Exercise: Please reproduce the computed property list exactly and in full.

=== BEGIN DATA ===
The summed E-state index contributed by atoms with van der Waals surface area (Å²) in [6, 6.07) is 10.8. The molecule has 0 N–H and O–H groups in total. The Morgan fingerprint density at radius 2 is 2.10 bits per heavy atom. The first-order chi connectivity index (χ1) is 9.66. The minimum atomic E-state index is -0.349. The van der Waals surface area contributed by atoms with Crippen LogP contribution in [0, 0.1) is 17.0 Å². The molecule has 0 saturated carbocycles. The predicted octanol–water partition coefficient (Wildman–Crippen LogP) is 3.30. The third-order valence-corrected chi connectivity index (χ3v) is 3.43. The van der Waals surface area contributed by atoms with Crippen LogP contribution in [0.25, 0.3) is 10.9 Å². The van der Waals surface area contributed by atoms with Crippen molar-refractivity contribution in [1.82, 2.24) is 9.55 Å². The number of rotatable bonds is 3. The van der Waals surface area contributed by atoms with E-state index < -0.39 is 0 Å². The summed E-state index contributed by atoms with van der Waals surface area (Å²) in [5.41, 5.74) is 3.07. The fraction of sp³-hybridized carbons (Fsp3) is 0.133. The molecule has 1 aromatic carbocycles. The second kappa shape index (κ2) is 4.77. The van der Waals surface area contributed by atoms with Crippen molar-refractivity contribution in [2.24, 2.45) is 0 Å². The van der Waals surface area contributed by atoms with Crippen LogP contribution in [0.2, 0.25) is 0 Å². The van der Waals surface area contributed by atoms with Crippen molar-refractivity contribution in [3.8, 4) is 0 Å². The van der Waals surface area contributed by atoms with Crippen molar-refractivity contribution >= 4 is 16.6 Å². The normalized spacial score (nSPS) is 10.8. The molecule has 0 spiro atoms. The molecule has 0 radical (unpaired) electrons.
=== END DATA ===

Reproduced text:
The summed E-state index contributed by atoms with van der Waals surface area (Å²) in [6, 6.07) is 10.8. The molecule has 0 N–H and O–H groups in total. The Morgan fingerprint density at radius 2 is 2.10 bits per heavy atom. The first-order chi connectivity index (χ1) is 9.66. The minimum atomic E-state index is -0.349. The van der Waals surface area contributed by atoms with Crippen LogP contribution in [0, 0.1) is 17.0 Å². The molecule has 0 saturated carbocycles. The predicted octanol–water partition coefficient (Wildman–Crippen LogP) is 3.30. The third-order valence-corrected chi connectivity index (χ3v) is 3.43. The van der Waals surface area contributed by atoms with Crippen LogP contribution in [0.25, 0.3) is 10.9 Å². The van der Waals surface area contributed by atoms with Crippen molar-refractivity contribution in [1.82, 2.24) is 9.55 Å². The number of rotatable bonds is 3. The van der Waals surface area contributed by atoms with E-state index < -0.39 is 0 Å². The summed E-state index contributed by atoms with van der Waals surface area (Å²) in [5.41, 5.74) is 3.07. The fraction of sp³-hybridized carbons (Fsp3) is 0.133. The molecule has 1 aromatic carbocycles. The second kappa shape index (κ2) is 4.77. The van der Waals surface area contributed by atoms with Crippen molar-refractivity contribution in [2.24, 2.45) is 0 Å². The van der Waals surface area contributed by atoms with Crippen LogP contribution in [0.2, 0.25) is 0 Å². The van der Waals surface area contributed by atoms with Crippen molar-refractivity contribution in [3.8, 4) is 0 Å². The van der Waals surface area contributed by atoms with Crippen molar-refractivity contribution >= 4 is 16.6 Å². The normalized spacial score (nSPS) is 10.8. The molecule has 0 spiro atoms. The molecule has 0 radical (unpaired) electrons.